Drooping Fig
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Drooping Fig
ative Photo: Thingnam Girija
Common name: Drooping Fig • Adi: Takuk • Angami: Thotsenuo • Hindi: खैना Khaina, खुनिया Khunia, भूई गूलर Bhui goolar, Kandori • Kannada: ಗರಗಸ Garagasa, ಅಬ್ಲು Ablu, ಪಜೇವು Pajevu, ಪಲವು Palavu • Manipuri: ꯍꯩꯔꯤꯠ Heirit • Mizo: Theipui, Theitit • Telugu: bomma marri, erubodd • Bengali: bainchi • Oriya: theitis, theitil, theipui, podayi • Sanskrit: Chorakapatra, Kakodumbara, Kharapatra • Nepali: खनियो Khaniyo, खन्यु Khanyu, खनायो Khanaayo
Botanical name: Ficus semicordata    Family: Moraceae (Mulberry family)
Synonyms: Covellia cunia, Ficus cunia, Ficus conglomerata

Drooping Fig is a small to medium sized tree , up to 15 m tall, with an irregular crown. Trunk is up to 2 m in circumference, without aerial roots. Bark is dark-grey, young twigs covered with white or pale-brownish short hairs. Leaves are carried on 1-1.5 cm long stalks. Leaf blade is variable, mostly elliptic to oblong, lanceshaped, 10-30 cm long, 5-10 cm broad, base highly unequal-sided with a 3.4-nerved rounded large lower lobe overlapping the stalk. Leaf margin is entire or coarsely toothed. Tip is tapering, and the leaves are slightly rough on both sides or hairy beneath. Figs are spherical to pear-shaped, 1.2-2 cm in diameter, pink or dull reddish brown with white spots, hairy, on leafless branches. The branches are pendulous and are often prostrate on the ground. The figs often mature underground, hence the Hindi common name bhui goolar. Figs are edible, leaves are lopped for fodder. Fibres from the bark are used to make coarse rope. Drooping Fig is found in the Himalayas, from Kashmir to NE India, SE Asia, C. India, at altitudes of 600-2000 m. Flowering: May-October.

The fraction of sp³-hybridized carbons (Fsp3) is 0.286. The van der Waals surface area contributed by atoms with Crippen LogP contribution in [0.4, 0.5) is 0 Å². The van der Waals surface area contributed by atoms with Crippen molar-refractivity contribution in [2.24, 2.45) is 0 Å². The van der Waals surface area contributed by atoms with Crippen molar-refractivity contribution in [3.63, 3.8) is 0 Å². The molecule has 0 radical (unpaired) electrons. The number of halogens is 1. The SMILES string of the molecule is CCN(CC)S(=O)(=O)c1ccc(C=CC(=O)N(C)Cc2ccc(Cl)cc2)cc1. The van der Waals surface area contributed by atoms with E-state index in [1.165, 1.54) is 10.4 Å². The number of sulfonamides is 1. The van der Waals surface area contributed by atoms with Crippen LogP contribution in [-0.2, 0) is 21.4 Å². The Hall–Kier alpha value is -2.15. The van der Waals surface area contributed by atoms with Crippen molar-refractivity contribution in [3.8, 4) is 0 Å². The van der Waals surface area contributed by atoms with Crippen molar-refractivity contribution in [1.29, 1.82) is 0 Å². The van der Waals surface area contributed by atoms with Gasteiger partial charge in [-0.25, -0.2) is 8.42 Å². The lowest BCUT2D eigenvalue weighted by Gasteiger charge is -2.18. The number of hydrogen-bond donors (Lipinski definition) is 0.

Identification credit: Prashant Awale Photographed Kakching, Manipur.

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